I will go into more detail on why I chose and cut certain cards later on but my general philosophy was I wanted a decklist that was just overall consistent in any matchup. And also that had lots of nice triggers haha. I think this idea definitely worked out as i feel on some older iterations of the deck i could have been as consistent, even if those older decklists were maybe better into certain matchups 

I'll go into the matchups now. In terms of winning in swiss into the whole thing well… someone has too. I really don't think i did anything too crazy, at any point i easily could have dropped a game. However, I will try my best to explain what I did in each matchup and sort of link it back to what I explained at the start as to why I even picked enel to start with. Despite this being one of the most diverse metas I somehow only ran into three decks mainly in Lucci, Bonney and rp law (one enel mirror in top cut too). So I will go into detail about these three as well as the mirror, by luffy and will briefly touch doffy/boa and other less represented decks. I don't want to give to much away lol so its going to be more general gameplans rather then really getting down to small fundamental plays, but ill try my best to be as informative as i can!

Swiss matchups:

Lucci, Bonney, Bonney , Lucci , Bonney, Bonney , Lucci, Rp law, Rp law

Top cut:

Lucci, Enel, Lucci

Finals: Rp law

Lucci 40/60

Depending on your opponents skill level this can be more of a 50/50 or on the other hand 30-70 if there really good and you don't draw well/bad triggers

Mulligen: 7c enel, raigo, 5c gedatsu/shirahoshi, blocker shirahoshi, Katakuri > Ace > Yamato

Dice roll: choose first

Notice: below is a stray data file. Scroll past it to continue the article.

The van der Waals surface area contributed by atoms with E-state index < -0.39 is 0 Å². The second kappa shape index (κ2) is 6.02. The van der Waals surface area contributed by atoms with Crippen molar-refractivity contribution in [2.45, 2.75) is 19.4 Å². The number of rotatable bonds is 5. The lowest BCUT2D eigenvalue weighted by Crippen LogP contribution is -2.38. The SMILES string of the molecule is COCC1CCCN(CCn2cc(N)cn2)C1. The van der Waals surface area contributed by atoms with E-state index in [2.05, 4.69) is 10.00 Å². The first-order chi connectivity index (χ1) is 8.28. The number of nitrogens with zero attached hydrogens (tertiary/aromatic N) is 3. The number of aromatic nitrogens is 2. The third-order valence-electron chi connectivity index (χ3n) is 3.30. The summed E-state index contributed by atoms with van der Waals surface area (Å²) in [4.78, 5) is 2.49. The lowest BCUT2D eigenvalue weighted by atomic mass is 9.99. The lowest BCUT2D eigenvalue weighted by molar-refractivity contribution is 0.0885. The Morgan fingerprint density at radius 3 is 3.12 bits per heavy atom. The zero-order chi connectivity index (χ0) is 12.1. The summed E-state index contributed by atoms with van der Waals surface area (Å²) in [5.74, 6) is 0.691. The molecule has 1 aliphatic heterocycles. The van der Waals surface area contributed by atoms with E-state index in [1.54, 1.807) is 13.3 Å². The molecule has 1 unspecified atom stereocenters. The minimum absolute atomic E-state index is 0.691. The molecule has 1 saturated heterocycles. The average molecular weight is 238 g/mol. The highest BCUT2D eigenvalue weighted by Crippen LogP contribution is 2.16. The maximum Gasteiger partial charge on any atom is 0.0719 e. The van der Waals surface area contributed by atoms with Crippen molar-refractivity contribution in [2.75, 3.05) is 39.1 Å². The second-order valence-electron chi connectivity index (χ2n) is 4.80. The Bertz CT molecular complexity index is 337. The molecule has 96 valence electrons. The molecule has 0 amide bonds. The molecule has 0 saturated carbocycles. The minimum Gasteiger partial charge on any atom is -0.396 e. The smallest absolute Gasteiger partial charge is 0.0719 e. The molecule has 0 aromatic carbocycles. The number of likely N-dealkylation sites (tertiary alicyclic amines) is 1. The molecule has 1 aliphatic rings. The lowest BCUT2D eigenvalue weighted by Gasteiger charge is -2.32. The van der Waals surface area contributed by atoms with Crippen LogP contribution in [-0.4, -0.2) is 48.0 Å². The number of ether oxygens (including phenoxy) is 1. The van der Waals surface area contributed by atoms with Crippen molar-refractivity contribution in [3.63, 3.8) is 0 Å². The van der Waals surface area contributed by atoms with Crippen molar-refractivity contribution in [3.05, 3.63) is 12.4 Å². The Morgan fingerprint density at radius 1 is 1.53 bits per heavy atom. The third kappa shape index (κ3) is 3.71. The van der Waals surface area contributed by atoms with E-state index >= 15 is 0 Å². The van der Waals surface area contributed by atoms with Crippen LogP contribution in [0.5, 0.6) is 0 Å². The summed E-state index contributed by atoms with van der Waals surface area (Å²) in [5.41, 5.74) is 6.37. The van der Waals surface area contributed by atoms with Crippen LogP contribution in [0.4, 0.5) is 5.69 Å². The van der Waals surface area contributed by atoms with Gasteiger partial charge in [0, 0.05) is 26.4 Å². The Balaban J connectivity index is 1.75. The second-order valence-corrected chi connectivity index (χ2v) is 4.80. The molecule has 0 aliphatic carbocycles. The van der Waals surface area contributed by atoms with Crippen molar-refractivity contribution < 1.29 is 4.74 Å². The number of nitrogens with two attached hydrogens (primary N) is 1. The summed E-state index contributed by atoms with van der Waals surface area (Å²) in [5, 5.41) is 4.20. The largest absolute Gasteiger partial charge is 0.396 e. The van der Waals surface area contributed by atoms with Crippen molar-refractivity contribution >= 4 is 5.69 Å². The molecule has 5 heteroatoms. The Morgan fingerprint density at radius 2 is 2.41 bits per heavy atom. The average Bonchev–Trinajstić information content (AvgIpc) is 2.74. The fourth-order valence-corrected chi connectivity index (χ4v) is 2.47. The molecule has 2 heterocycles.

On paper this is a hard matchup and don't get me wrong it definitely isn't my favorite matchup to play. But there are things we can do to try to bridge that gap to a 50/50 or better, particularly depending on how good of a pilot your opponent is. This really comes down to playing the correct bodies (or events as ill mention later) at the correct times and understanding when to go for life or for board. Some may disagree with me on this but I believe its actually better to be super aggressive in this matchup and not bother starving. Because i like to katakuri their big drops into life, hitting them early prevents the game from running to long, which is where we can end up losing. It gets to the point where if you were starving them they just have to much life and you can effectively get them low enough before they kill you. I could be wrong here but thats my experience with it and it seemed to work out. A small caviar here is if you know you're going to play yamato on curve then you can always consider what you want to ko with it and play around there life with that in mind. Same thing with Gedatsu, actually if you have it to play down on 5 Don to KO something it’s fine to also do that then swing at lead. Don't forget your sequencing!